OPI: Are these values still at work today? 

James: Yes, you could say the co-founders’ fingerprints are clearly in evidence at Fellowes Brands after 100 years. About a dozen years ago our board formally adopted four core values: integrity, initiative, passion and teamwork. 

These values were identified by a taskforce of Fellowes employees who studied a very critical question for several months: who are we and what do we stand for? They came up with these four core values that were embodied and practiced by the co-founders.

OPI: Has the relationship between the family and the business remained much the same over the past 100 years?

John Fellowes: Yes, pretty much. Like previous generation CEOs, I am fully engaged in the business with my mind, heart, and soul. I work closely with our team with the goal of making the business stronger, faster and better. 

My grandfather reminded me of a long-standing family principle when I began to rise in leadership. He said: “Our family serves the business; the business does not serve our family.” I think this has been a real differentiating factor for Fellowes over the past 100 years. Our people see it, emulate it and it shapes our culture. We are committed to thinking about our roles at Fellowes from the perspective of ‘service’.

OPI: You mention the team. How is your senior leadership organised and how do you keep a global business on the same page? 

John: Our executive team consists of seven individuals who represent all aspects of the business. We meet formally nearly every week, but our communication is more or less continuous. Within this team I work especially closely with Mike Parker, Global President; Michel van Beek, EMEA President; and Jim Lewis, our Chief Operations Officer. 

Each of these three positions carries important responsibility and all of the individuals are remarkably gifted and empowered to achieve our high standards and goals. We have worked together now for some years. We know and respect each other and have learned how to work together effectively.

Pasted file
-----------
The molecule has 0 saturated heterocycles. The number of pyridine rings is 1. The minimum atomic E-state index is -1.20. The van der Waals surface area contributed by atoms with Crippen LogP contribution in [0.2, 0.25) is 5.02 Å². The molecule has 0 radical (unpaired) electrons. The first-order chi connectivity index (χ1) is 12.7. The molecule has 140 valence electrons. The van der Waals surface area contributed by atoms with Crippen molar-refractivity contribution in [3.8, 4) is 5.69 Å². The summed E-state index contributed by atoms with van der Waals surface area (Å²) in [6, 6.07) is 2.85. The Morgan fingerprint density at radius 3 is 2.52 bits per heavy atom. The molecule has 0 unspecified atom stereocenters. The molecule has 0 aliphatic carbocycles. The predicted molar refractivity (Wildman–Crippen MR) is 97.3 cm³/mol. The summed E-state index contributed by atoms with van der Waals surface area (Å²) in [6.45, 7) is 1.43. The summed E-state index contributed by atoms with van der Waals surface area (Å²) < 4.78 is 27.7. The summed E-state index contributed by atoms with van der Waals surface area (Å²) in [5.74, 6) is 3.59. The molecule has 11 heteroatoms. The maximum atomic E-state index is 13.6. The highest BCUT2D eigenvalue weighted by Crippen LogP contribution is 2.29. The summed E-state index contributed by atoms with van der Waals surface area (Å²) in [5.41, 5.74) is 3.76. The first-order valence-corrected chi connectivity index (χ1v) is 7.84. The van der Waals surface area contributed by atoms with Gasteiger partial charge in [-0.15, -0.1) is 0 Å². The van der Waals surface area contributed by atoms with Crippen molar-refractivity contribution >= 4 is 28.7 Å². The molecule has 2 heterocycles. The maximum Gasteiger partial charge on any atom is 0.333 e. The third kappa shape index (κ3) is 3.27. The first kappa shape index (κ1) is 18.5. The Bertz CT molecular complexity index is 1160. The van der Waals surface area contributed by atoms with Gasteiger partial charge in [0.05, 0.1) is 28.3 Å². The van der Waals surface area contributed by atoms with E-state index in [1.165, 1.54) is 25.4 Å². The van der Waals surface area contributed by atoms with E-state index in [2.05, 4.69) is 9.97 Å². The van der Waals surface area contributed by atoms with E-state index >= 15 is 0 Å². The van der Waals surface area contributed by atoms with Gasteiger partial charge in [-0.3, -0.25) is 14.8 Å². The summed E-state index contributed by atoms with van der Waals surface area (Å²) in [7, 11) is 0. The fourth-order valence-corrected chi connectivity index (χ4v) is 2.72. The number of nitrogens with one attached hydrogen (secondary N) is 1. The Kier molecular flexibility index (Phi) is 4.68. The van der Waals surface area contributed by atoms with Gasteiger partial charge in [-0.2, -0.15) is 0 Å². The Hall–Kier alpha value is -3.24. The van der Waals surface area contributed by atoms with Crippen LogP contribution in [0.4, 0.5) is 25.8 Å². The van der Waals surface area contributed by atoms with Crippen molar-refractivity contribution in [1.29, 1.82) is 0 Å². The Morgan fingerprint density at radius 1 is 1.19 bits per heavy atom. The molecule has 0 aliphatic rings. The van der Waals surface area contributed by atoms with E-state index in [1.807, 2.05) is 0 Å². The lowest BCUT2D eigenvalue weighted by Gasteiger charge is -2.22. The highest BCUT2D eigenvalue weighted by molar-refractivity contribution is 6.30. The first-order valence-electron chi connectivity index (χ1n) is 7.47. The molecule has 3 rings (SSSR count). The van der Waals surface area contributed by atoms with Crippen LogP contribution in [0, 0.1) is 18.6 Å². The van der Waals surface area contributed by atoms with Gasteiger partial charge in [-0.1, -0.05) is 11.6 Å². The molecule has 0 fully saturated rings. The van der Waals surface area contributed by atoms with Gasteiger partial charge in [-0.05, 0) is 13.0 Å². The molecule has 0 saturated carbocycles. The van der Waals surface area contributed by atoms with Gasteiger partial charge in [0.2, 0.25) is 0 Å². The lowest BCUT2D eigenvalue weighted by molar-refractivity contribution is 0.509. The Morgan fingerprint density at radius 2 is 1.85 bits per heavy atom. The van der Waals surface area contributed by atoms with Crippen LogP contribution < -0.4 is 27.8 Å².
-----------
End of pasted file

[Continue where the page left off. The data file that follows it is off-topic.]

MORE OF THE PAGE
In turn, each of our executive members of staff is working with teams that serve at functional levels of the organisation. 

Teamwork is a core value and something we do particularly well. Cross-functionality in our teamwork is critical to its success.

OPI: You have been listed for a number of years as one of Chicago’s best companies to work for. What is it about your company that makes it attractive to employees? 

John: We have received this recognition on numerous occasions in connection with an annual employee survey which has been run by the Chicago Tribune. We have performed well because we are committed to an excellent workplace culture and ensure our people share and practice the timeless values of the business. We also have a high level of engagement in the survey, with 89% employee participation. Our people know that we take the results seriously and use the feedback for continuous improvement purposes.